Bonds issued by the Abu Dhabi and Dubai Government are enjoying high levels of demand as so-called "safe" assets in the US and Europe fall out of favour with big institutional investors.
Demand for Emirates bonds soars while yields shrink in Europe
UAE government entities are expected to tap bond markets as big institutional investors seek to avoid falling returns on western sovereign bonds, pushing demand for sovereign-linked bonds in the Emirates to record highs.
The increased interest in UAE debt could spur the Abu Dhabi and Dubai Governments to return to bond markets, said David Staples, the managing director at Moody's Investors Service. "With attractive credit spreads and credit default swaps that have certainly moved in over the past year, it's an attractive time and they'll be opportunistic."
On Wednesday last week, yields on Dubai's 10-year government debt hit a record low of 4.4431 per cent, more than a full percentage point lower than when the emirate sold the bonds to markets last year.
Last month, yields on Abu Dhabi's 10-year government debt hit an all-time low of 2.0621 per cent, more than 4 percentage points lower than the coupon originally paid. Bond yields move in the opposite direction from prices.
Increased demand comes as recent moves by the European Central Bank (ECB) and the US Federal Reserve depress the yields available on highly-rated American and German government debt, to which investors have fled in an effort to avoid the volatility of Spanish and Italian bonds.
The central banks' action had, at the very least, moderated the recent response of "muddling through" the global financial crisis, said Rob Brown, the head of global research and investment at Barclays Wealth.
"If you'd asked us a year ago, we were muddling through badly," he said. "With recent ECB moves and pronouncements by various governments … you start to move out of muddling through badly and into muddling through reasonably."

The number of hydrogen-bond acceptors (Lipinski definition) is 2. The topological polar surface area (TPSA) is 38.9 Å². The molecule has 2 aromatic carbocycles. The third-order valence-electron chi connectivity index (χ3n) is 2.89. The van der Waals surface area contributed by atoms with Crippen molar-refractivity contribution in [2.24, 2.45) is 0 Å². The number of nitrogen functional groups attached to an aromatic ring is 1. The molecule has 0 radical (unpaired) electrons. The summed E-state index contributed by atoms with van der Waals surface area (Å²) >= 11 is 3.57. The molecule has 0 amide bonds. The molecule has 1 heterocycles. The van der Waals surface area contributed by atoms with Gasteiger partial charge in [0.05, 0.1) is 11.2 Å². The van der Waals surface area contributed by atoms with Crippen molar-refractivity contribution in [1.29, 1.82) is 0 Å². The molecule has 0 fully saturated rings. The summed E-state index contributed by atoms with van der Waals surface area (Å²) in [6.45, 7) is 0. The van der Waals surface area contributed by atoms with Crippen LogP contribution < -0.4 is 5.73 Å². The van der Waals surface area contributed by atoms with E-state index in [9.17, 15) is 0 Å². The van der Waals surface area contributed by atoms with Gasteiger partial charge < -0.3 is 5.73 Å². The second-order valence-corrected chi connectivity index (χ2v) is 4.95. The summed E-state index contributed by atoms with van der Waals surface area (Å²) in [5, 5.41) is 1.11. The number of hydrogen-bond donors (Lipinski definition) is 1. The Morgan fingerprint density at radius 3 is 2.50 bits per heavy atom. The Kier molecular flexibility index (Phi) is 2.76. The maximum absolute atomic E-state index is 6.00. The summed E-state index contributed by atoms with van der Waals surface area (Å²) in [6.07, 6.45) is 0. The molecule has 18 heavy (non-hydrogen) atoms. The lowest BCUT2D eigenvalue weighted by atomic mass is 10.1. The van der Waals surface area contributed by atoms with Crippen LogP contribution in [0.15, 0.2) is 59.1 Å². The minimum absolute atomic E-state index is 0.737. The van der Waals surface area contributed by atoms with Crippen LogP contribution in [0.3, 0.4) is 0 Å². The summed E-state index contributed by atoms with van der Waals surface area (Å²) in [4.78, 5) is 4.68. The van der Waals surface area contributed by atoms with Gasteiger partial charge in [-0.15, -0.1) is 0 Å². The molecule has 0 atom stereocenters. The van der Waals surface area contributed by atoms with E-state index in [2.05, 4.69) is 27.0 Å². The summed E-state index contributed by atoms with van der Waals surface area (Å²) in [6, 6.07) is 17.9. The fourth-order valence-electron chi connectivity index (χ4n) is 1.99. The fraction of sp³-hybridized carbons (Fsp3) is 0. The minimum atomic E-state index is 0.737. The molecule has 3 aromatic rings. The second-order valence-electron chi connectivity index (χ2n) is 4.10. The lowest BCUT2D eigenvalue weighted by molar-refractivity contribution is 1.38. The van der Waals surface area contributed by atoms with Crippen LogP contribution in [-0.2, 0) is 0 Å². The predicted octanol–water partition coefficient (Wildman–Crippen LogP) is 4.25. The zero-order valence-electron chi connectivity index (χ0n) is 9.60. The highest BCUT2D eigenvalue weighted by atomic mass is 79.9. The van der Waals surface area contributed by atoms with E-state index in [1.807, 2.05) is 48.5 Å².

Barclays recommends exposure to equities in the United States, high-yield credit and stocks paying high dividends alongside a diverse mix of safe assets and commodities.
But Abu Dhabi government bonds are looking increasingly attractive as an alternative to western sovereign debt, Mr Brown said, as the yields on many highly-rated assets fell.
Compressed yields, in part linked to the bond-buying programmes of central banks, was compelling many Middle East investors to search instead for high-yielding debt in emerging markets, said Omar Mirza, the regional managing director for institutional asset management at Pictet and Cie.
However, the Swiss private bank is wary that the consequences of the ECB and Fed measures will be much greater in scope than previous stimulus programmes.
Western central banks had made significant progress with announcements last weekend of open-ended intervention in credit markets, said Luca Paolini, the chief strategist for Pictet Asset Management.
"The big picture is that the two major central banks in the world have shifted from one-off liquidity measures to something more structural and which is conditional on the achievement of some economic targets," he said.
"Maybe the numbers are not as big as in 2008 but it's still a change in monetary policy operations."